Since then, pen–name. I picked T. Kingfisher for a couple of reasons, not least of which was an homage to a far more famous Ursula, who joked once about being named Ulysses Kingfisher.

AM: A few months ago you were the toastmaster at WindyCon! How fun! Other than mastering toast (which means making it fall buttered side up, right?), what does a toastmaster do exactly? Do you have a favorite moment from the Con? What’s your 2015 convention schedule look like so far?

UV: Being a Toastmaster, near as I can tell, basically means you introduce far more important people, keep up a running line of patter, and read any notes that people hand to you with super vital announcements that you need to read to the assembly. With a friendly crowd, I am fine at this, and WindyCon was very friendly, so it was a lot of fun!

The moment that sticks with me—heh—was when I was the master of ceremonies at the masquerade. The last entry was dressed as the Goddess of Plague, and the script was that she was going to come for me, I would scream, and once the sound guy heard the scream, he’d kill the lights. Very dramatic, lotta fun.

The problem is that I am… not a screamer. I make a noise like an injured muppet. So the Plague Goddess, who is in a fantastic costume with bones and dead rats and everything, comes for me, and I have read off the little script and I’m backing away and I scream… or at least, I make a horrible muppet noise… and the sound guy doesn’t recognize it’s a scream.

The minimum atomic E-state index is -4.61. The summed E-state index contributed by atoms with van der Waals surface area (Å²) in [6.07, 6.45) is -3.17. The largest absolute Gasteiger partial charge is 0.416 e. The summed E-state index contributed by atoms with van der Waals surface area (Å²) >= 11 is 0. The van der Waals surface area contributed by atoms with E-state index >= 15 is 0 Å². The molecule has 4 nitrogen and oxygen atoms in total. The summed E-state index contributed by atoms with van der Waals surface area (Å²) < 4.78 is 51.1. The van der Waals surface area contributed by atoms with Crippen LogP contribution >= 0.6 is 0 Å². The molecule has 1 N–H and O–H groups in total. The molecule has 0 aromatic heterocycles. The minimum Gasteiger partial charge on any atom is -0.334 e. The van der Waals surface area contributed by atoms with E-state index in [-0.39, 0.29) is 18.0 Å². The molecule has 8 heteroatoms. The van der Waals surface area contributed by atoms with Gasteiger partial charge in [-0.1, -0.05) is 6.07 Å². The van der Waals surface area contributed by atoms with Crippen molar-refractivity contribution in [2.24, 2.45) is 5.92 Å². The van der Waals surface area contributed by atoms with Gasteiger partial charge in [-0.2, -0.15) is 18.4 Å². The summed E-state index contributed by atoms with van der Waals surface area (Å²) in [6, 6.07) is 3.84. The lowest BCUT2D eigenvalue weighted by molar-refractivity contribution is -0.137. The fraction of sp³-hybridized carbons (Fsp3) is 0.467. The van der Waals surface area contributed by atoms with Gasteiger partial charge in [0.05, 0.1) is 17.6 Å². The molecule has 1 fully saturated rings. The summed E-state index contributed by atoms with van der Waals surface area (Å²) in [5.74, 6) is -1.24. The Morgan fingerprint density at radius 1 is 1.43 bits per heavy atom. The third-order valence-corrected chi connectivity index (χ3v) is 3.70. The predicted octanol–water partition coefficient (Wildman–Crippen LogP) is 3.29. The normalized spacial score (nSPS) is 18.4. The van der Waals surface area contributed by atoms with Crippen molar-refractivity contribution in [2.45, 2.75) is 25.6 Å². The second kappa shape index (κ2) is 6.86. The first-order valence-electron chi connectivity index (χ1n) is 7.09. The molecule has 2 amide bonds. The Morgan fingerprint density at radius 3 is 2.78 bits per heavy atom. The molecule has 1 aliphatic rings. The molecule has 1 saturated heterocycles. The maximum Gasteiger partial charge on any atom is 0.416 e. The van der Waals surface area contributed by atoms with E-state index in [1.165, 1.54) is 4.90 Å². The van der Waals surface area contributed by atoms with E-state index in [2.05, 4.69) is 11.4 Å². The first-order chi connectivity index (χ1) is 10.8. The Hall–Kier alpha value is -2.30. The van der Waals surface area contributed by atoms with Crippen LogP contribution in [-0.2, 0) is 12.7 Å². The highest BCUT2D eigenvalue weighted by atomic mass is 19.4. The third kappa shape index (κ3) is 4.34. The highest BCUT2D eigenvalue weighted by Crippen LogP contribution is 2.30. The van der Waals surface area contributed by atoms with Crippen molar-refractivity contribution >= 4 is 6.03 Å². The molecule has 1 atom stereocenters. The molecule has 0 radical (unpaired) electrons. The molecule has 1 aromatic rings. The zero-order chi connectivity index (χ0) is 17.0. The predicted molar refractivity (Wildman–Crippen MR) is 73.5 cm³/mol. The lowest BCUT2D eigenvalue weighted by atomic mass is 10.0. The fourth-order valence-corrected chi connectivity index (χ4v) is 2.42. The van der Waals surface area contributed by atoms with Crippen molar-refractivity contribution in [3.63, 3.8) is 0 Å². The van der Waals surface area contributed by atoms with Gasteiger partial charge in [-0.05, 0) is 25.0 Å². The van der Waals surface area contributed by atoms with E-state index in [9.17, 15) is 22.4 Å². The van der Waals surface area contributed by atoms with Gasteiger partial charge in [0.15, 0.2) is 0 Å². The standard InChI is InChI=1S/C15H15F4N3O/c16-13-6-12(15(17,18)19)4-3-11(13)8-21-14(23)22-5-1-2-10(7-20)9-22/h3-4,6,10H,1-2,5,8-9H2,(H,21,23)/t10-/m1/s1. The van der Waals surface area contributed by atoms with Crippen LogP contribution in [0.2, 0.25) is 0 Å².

So I back away farther and make another awful muppet noise and the Plague Goddess and I are making frantic eye contact, and I make a third muppet noise and I am about to fall off the stage into the speakers because I have to keep backing away, she can’t just grab me and have us grappling on stage under the lights—it’s gonna kill the effect—but the sound guy does not realize that this is literally the best scream I can make.

(My husband, who is in the audience, does know that this is my best scream and is having quiet hysterics in the front row, but that’s another matter.)

Fortunately at that point, the woman running the masquerade realizes that I have just done the best scream I can do and it is… err… sad… and furthermore I am about to fall off the stage, so she screams. And she used to work haunted houses, so this is a really spectacular, finest–tradition–of–horror scream, absolutely top quality. They kill the lights, disaster is averted, the Plague Goddess hurries off in the dark and I make some wisecrack about Purell as the lights come up.

It was a thing.

My 2015 schedule is already full, I’m afraid—I have Foolscap [Jan 30—Feb 1, Redmond VA], Tuscon Book Festival [Mar 14–15, Tuscon AZ], Anthrocon [July 9–12, Pittsburgh PA], MileHighCon [Oct 23–25 Denver CO], Chessiecon [Nov 27–29 Baltimore MD], and I may add Worldcon [Aug 19–23, Spokane WA] or another as time permits! And I’m trying to cut back on cons anyway, because I’m getting travel crazed. (I enjoy the cons enormously, but I’m fundamentally an introvert, and it takes me a long time to recuperate afterward…) Plus my publisher likes sending me on book tours, and they’re starting to see through my 24–hour–leprosy excuse.

Oh well, maybe in 2016…

AM: Thanks so much Ursula!